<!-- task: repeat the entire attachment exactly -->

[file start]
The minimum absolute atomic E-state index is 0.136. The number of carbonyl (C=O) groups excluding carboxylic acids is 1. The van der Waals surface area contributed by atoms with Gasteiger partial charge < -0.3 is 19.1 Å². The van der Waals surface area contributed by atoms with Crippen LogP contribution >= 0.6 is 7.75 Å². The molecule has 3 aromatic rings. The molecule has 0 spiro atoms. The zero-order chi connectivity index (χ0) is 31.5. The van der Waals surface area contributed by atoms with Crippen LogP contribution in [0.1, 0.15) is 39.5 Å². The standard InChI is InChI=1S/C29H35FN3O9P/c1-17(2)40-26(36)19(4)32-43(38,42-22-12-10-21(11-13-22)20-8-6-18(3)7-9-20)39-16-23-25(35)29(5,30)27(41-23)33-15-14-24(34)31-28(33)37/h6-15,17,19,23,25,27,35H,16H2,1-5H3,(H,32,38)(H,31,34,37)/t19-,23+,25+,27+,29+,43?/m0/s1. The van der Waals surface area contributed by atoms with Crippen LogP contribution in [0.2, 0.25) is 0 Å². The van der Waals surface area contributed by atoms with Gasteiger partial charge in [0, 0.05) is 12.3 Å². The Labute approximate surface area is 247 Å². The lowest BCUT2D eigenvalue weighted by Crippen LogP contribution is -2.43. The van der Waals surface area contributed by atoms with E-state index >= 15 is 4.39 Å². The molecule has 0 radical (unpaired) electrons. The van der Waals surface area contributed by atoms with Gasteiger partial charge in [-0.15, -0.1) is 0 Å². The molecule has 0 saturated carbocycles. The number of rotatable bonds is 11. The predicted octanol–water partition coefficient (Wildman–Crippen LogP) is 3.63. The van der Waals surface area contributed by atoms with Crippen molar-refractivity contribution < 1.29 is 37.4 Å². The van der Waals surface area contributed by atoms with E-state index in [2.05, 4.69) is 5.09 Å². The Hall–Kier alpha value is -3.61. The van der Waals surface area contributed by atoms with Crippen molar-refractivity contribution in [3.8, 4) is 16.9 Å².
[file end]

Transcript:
The minimum absolute atomic E-state index is 0.136. The number of carbonyl (C=O) groups excluding carboxylic acids is 1. The van der Waals surface area contributed by atoms with Gasteiger partial charge < -0.3 is 19.1 Å². The van der Waals surface area contributed by atoms with Crippen LogP contribution >= 0.6 is 7.75 Å². The molecule has 3 aromatic rings. The molecule has 0 spiro atoms. The zero-order chi connectivity index (χ0) is 31.5. The van der Waals surface area contributed by atoms with Crippen LogP contribution in [0.1, 0.15) is 39.5 Å². The standard InChI is InChI=1S/C29H35FN3O9P/c1-17(2)40-26(36)19(4)32-43(38,42-22-12-10-21(11-13-22)20-8-6-18(3)7-9-20)39-16-23-25(35)29(5,30)27(41-23)33-15-14-24(34)31-28(33)37/h6-15,17,19,23,25,27,35H,16H2,1-5H3,(H,32,38)(H,31,34,37)/t19-,23+,25+,27+,29+,43?/m0/s1. The van der Waals surface area contributed by atoms with Crippen LogP contribution in [0.2, 0.25) is 0 Å². The van der Waals surface area contributed by atoms with Gasteiger partial charge in [0, 0.05) is 12.3 Å². The Labute approximate surface area is 247 Å². The lowest BCUT2D eigenvalue weighted by Crippen LogP contribution is -2.43. The van der Waals surface area contributed by atoms with E-state index >= 15 is 4.39 Å². The molecule has 0 radical (unpaired) electrons. The van der Waals surface area contributed by atoms with Gasteiger partial charge in [-0.15, -0.1) is 0 Å². The molecule has 0 saturated carbocycles. The number of rotatable bonds is 11. The predicted octanol–water partition coefficient (Wildman–Crippen LogP) is 3.63. The van der Waals surface area contributed by atoms with Crippen molar-refractivity contribution < 1.29 is 37.4 Å². The van der Waals surface area contributed by atoms with E-state index in [2.05, 4.69) is 5.09 Å². The Hall–Kier alpha value is -3.61. The van der Waals surface area contributed by atoms with Crippen molar-refractivity contribution in [3.8, 4) is 16.9 Å².